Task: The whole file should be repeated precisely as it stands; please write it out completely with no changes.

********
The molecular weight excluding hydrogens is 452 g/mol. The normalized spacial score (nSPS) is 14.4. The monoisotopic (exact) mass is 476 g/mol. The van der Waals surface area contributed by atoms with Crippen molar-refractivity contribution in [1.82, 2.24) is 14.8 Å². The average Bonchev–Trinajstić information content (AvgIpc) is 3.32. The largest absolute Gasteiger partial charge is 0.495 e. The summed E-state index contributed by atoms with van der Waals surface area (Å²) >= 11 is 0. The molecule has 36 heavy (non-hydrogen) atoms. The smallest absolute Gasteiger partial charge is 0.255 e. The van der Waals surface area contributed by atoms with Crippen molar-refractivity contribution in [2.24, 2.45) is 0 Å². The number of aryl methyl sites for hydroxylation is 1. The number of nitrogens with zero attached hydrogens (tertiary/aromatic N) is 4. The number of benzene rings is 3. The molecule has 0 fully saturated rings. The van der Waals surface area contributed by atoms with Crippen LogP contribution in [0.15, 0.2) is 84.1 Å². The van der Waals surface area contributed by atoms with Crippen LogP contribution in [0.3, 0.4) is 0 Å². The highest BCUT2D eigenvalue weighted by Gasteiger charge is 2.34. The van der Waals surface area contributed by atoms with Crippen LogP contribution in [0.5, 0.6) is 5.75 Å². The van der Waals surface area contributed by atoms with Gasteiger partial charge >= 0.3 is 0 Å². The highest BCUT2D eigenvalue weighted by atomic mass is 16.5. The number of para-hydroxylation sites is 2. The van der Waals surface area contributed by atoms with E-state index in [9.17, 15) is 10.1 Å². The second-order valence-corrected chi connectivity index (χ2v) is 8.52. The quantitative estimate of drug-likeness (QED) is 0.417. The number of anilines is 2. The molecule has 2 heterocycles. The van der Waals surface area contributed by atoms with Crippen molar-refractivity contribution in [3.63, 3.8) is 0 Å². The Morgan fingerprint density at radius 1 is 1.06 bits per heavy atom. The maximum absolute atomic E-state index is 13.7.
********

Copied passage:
The molecular weight excluding hydrogens is 452 g/mol. The normalized spacial score (nSPS) is 14.4. The monoisotopic (exact) mass is 476 g/mol. The van der Waals surface area contributed by atoms with Crippen molar-refractivity contribution in [1.82, 2.24) is 14.8 Å². The average Bonchev–Trinajstić information content (AvgIpc) is 3.32. The largest absolute Gasteiger partial charge is 0.495 e. The summed E-state index contributed by atoms with van der Waals surface area (Å²) >= 11 is 0. The molecule has 36 heavy (non-hydrogen) atoms. The smallest absolute Gasteiger partial charge is 0.255 e. The van der Waals surface area contributed by atoms with Crippen molar-refractivity contribution in [2.24, 2.45) is 0 Å². The number of aryl methyl sites for hydroxylation is 1. The number of nitrogens with zero attached hydrogens (tertiary/aromatic N) is 4. The number of benzene rings is 3. The molecule has 0 fully saturated rings. The van der Waals surface area contributed by atoms with Crippen LogP contribution in [0.15, 0.2) is 84.1 Å². The van der Waals surface area contributed by atoms with Crippen LogP contribution in [0.3, 0.4) is 0 Å². The highest BCUT2D eigenvalue weighted by Gasteiger charge is 2.34. The van der Waals surface area contributed by atoms with Crippen LogP contribution in [0.5, 0.6) is 5.75 Å². The van der Waals surface area contributed by atoms with Gasteiger partial charge >= 0.3 is 0 Å². The highest BCUT2D eigenvalue weighted by atomic mass is 16.5. The number of para-hydroxylation sites is 2. The van der Waals surface area contributed by atoms with E-state index in [9.17, 15) is 10.1 Å². The second-order valence-corrected chi connectivity index (χ2v) is 8.52. The quantitative estimate of drug-likeness (QED) is 0.417. The number of anilines is 2. The molecule has 2 heterocycles. The van der Waals surface area contributed by atoms with Crippen molar-refractivity contribution in [3.63, 3.8) is 0 Å². The Morgan fingerprint density at radius 1 is 1.06 bits per heavy atom. The maximum absolute atomic E-state index is 13.7.